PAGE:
Ulcer and Corneal Infections

Ulcer and Corneal InfectionsCornea, the transparent part of the outer eye cover on the front of the eye is, because of its position, the part of the occiput that is most susceptible to injury and infection.
After the onset of the ulcer on the cornea often occurs infection and vice versa. When an ulcer occurs first, then this is usually a consequence of a blow or scarring of the cornea with the foreign body; after that, the bacteria infect the ulcer. When an infection occurs first, the cause is often a virus – usually the same virus that causes herpes simplex around the mouth. (For this reason, never touch your eyes after touching mouth infected with herpes.) In almost all cases only one eye is affected.


Symptoms of corneal ulceration are disturbance or eye pain (because the cornea is well-supplied with sensory nerve), sclera becomes pink or red, and visual acuity weakens depending on the size of the ulcer. If it is a bacterial infection, you will sometimes see the ulcer as a whitish stain when you look closely at the mirror. Infection with herpes simplex virus creates an ulcer called herpes simplex keratitis, which is very difficult to observe with a naked eye.
Symptoms of bacterial infection are much more pronounced than the symptoms of viral infections.


Every year, about one in 1000 people suffer from corneal ulceration. Many of these people are working on metal grinding, and this business exhibits their eyes with small flying particles.


If the ulcer is not treated immediately, a scar may occur on the cornea and reduce vision if the center of the cornea is affected. Neglected ulcers can perforate the cornea, cause pain and loss of vision, and allow eyeball infection, which can end with loss of eye.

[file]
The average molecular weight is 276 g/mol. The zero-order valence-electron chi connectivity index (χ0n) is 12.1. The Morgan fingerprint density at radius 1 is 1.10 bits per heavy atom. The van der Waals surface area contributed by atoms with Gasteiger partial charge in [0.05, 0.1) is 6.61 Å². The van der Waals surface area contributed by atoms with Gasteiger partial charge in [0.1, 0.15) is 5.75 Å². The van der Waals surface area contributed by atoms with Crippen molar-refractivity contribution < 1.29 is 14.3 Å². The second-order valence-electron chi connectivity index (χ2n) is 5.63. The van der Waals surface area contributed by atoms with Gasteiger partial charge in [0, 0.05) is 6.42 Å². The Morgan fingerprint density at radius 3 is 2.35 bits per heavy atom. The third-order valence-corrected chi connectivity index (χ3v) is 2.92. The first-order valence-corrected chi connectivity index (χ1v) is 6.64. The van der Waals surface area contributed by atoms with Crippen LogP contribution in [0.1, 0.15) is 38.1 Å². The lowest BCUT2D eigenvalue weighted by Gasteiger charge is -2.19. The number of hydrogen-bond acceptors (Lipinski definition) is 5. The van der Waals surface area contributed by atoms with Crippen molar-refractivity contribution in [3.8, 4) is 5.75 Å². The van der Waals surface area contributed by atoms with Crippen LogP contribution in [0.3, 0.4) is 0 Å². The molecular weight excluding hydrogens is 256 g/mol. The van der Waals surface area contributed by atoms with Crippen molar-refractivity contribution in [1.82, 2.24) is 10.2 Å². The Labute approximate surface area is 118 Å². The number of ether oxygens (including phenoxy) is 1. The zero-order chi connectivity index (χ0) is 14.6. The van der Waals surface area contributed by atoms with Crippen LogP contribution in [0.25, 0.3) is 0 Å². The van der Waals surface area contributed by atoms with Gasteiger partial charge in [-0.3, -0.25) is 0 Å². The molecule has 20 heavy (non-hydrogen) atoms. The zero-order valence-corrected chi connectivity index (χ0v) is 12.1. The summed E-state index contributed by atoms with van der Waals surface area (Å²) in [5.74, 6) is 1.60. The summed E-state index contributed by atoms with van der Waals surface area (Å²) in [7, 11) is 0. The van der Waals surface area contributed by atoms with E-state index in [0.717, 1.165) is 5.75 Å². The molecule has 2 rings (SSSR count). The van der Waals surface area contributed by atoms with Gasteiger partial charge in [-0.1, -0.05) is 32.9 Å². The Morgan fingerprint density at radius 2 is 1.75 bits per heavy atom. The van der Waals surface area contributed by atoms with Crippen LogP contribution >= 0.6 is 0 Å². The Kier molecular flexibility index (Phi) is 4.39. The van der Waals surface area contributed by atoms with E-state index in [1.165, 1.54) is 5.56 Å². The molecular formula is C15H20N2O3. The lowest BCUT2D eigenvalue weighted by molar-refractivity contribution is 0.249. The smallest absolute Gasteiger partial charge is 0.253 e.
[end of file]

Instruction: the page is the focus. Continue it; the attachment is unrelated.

What to do?

Always wear protective goggles or masks when you brush, work with a hammer or perform a similar job to protect your eyes from flying particles. Since this is a great danger, contact your doctor as soon as possible if you think you have ulcer and corneal infection.


Ulcers caused by corneal injury and bacterial infections, usually followed by injury, are treated with antibiotics in the form of droplets, fats, tablets or eye-injections. For viral infections and ulcers antiviral drops and fat are given. Outspread ulcers often come back.
If the scars from ulceration drastically reduce the vision, you may need a cornea transplant – an operation by which the new cornea is transplanted to the eye. If the ulcer has perforated the cornea, an operation will be required to repair the opening.